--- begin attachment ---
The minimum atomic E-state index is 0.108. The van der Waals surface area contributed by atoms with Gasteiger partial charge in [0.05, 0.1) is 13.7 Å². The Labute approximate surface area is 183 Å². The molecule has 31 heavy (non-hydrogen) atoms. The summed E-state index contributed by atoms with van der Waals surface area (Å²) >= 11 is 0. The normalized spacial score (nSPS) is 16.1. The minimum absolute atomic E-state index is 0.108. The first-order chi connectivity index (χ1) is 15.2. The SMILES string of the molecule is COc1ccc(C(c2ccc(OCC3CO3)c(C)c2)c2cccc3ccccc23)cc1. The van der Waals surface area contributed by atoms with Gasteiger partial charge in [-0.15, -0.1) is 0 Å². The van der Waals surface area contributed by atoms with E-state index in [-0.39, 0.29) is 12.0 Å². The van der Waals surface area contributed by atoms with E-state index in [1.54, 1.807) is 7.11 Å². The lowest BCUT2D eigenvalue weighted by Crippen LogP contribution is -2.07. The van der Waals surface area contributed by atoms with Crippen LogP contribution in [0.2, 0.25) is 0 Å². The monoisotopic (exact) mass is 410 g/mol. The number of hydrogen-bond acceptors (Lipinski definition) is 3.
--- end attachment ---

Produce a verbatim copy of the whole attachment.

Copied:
The minimum atomic E-state index is 0.108. The van der Waals surface area contributed by atoms with Gasteiger partial charge in [0.05, 0.1) is 13.7 Å². The Labute approximate surface area is 183 Å². The molecule has 31 heavy (non-hydrogen) atoms. The summed E-state index contributed by atoms with van der Waals surface area (Å²) >= 11 is 0. The normalized spacial score (nSPS) is 16.1. The minimum absolute atomic E-state index is 0.108. The first-order chi connectivity index (χ1) is 15.2. The SMILES string of the molecule is COc1ccc(C(c2ccc(OCC3CO3)c(C)c2)c2cccc3ccccc23)cc1. The van der Waals surface area contributed by atoms with Gasteiger partial charge in [-0.15, -0.1) is 0 Å². The van der Waals surface area contributed by atoms with E-state index in [-0.39, 0.29) is 12.0 Å². The van der Waals surface area contributed by atoms with E-state index in [1.54, 1.807) is 7.11 Å². The lowest BCUT2D eigenvalue weighted by Crippen LogP contribution is -2.07. The van der Waals surface area contributed by atoms with Crippen LogP contribution in [0.2, 0.25) is 0 Å². The monoisotopic (exact) mass is 410 g/mol. The number of hydrogen-bond acceptors (Lipinski definition) is 3.